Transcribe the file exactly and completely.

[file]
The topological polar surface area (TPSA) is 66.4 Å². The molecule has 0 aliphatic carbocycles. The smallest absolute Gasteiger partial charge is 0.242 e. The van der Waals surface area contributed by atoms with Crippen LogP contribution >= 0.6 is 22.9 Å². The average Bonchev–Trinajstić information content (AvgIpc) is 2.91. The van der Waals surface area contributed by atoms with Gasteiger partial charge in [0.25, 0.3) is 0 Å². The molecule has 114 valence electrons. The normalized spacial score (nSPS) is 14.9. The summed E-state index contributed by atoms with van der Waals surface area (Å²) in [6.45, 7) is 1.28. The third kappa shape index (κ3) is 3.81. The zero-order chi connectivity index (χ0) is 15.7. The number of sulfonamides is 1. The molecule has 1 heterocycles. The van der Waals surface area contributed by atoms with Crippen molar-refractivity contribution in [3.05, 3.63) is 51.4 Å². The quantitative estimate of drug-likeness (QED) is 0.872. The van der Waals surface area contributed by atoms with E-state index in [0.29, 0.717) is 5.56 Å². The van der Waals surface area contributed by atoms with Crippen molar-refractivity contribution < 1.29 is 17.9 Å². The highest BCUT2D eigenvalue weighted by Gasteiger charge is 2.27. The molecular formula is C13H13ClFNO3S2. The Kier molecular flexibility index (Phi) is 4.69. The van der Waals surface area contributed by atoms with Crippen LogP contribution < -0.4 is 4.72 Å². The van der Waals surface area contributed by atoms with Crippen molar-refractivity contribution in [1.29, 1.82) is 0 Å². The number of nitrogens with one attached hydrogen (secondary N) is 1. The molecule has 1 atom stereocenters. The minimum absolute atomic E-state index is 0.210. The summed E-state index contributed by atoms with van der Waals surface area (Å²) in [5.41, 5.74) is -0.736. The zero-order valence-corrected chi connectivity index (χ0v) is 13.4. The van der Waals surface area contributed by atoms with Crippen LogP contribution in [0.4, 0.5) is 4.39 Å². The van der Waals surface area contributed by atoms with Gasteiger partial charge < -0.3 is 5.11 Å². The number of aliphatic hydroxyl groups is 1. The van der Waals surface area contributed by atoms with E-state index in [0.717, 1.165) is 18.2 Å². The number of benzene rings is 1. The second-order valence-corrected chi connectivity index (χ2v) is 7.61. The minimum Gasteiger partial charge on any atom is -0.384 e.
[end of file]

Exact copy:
The topological polar surface area (TPSA) is 66.4 Å². The molecule has 0 aliphatic carbocycles. The smallest absolute Gasteiger partial charge is 0.242 e. The van der Waals surface area contributed by atoms with Crippen LogP contribution >= 0.6 is 22.9 Å². The average Bonchev–Trinajstić information content (AvgIpc) is 2.91. The van der Waals surface area contributed by atoms with Gasteiger partial charge in [0.25, 0.3) is 0 Å². The molecule has 114 valence electrons. The normalized spacial score (nSPS) is 14.9. The summed E-state index contributed by atoms with van der Waals surface area (Å²) in [6.45, 7) is 1.28. The third kappa shape index (κ3) is 3.81. The zero-order chi connectivity index (χ0) is 15.7. The number of sulfonamides is 1. The molecule has 1 heterocycles. The van der Waals surface area contributed by atoms with Crippen molar-refractivity contribution in [3.05, 3.63) is 51.4 Å². The quantitative estimate of drug-likeness (QED) is 0.872. The van der Waals surface area contributed by atoms with E-state index in [0.29, 0.717) is 5.56 Å². The van der Waals surface area contributed by atoms with Crippen molar-refractivity contribution < 1.29 is 17.9 Å². The highest BCUT2D eigenvalue weighted by Gasteiger charge is 2.27. The molecular formula is C13H13ClFNO3S2. The Kier molecular flexibility index (Phi) is 4.69. The van der Waals surface area contributed by atoms with Crippen LogP contribution < -0.4 is 4.72 Å². The van der Waals surface area contributed by atoms with Crippen molar-refractivity contribution in [1.29, 1.82) is 0 Å². The number of nitrogens with one attached hydrogen (secondary N) is 1. The molecule has 1 atom stereocenters. The minimum absolute atomic E-state index is 0.210. The summed E-state index contributed by atoms with van der Waals surface area (Å²) in [5.41, 5.74) is -0.736. The zero-order valence-corrected chi connectivity index (χ0v) is 13.4. The van der Waals surface area contributed by atoms with Crippen LogP contribution in [0.4, 0.5) is 4.39 Å². The van der Waals surface area contributed by atoms with Gasteiger partial charge < -0.3 is 5.11 Å². The number of aliphatic hydroxyl groups is 1. The van der Waals surface area contributed by atoms with E-state index in [0.717, 1.165) is 18.2 Å². The number of benzene rings is 1. The second-order valence-corrected chi connectivity index (χ2v) is 7.61. The minimum Gasteiger partial charge on any atom is -0.384 e.